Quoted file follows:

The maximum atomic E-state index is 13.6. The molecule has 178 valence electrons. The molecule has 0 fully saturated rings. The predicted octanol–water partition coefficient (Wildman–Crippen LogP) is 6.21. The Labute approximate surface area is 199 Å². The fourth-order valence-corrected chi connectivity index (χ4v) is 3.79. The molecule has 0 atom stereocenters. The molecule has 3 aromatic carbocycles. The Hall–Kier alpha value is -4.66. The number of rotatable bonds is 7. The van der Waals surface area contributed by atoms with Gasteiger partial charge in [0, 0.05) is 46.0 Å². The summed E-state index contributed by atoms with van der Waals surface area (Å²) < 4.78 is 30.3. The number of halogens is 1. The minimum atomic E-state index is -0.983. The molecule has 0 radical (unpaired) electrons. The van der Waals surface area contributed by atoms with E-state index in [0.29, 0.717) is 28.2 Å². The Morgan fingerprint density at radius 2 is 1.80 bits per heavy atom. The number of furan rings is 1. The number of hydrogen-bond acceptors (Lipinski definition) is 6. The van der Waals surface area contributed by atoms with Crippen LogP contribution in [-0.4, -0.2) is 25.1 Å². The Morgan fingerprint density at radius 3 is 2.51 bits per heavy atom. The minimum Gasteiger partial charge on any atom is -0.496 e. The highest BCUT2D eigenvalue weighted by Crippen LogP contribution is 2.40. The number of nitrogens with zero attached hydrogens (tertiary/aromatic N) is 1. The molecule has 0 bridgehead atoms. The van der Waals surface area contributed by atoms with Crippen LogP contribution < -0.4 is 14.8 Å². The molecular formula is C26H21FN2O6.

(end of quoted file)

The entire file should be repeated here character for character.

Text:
The maximum atomic E-state index is 13.6. The molecule has 178 valence electrons. The molecule has 0 fully saturated rings. The predicted octanol–water partition coefficient (Wildman–Crippen LogP) is 6.21. The Labute approximate surface area is 199 Å². The fourth-order valence-corrected chi connectivity index (χ4v) is 3.79. The molecule has 0 atom stereocenters. The molecule has 3 aromatic carbocycles. The Hall–Kier alpha value is -4.66. The number of rotatable bonds is 7. The van der Waals surface area contributed by atoms with Gasteiger partial charge in [0, 0.05) is 46.0 Å². The summed E-state index contributed by atoms with van der Waals surface area (Å²) < 4.78 is 30.3. The number of halogens is 1. The minimum atomic E-state index is -0.983. The molecule has 0 radical (unpaired) electrons. The van der Waals surface area contributed by atoms with E-state index in [0.29, 0.717) is 28.2 Å². The Morgan fingerprint density at radius 2 is 1.80 bits per heavy atom. The number of furan rings is 1. The number of hydrogen-bond acceptors (Lipinski definition) is 6. The van der Waals surface area contributed by atoms with Crippen LogP contribution in [-0.4, -0.2) is 25.1 Å². The Morgan fingerprint density at radius 3 is 2.51 bits per heavy atom. The minimum Gasteiger partial charge on any atom is -0.496 e. The highest BCUT2D eigenvalue weighted by Crippen LogP contribution is 2.40. The number of nitrogens with zero attached hydrogens (tertiary/aromatic N) is 1. The molecule has 0 bridgehead atoms. The van der Waals surface area contributed by atoms with Crippen LogP contribution < -0.4 is 14.8 Å². The molecular formula is C26H21FN2O6.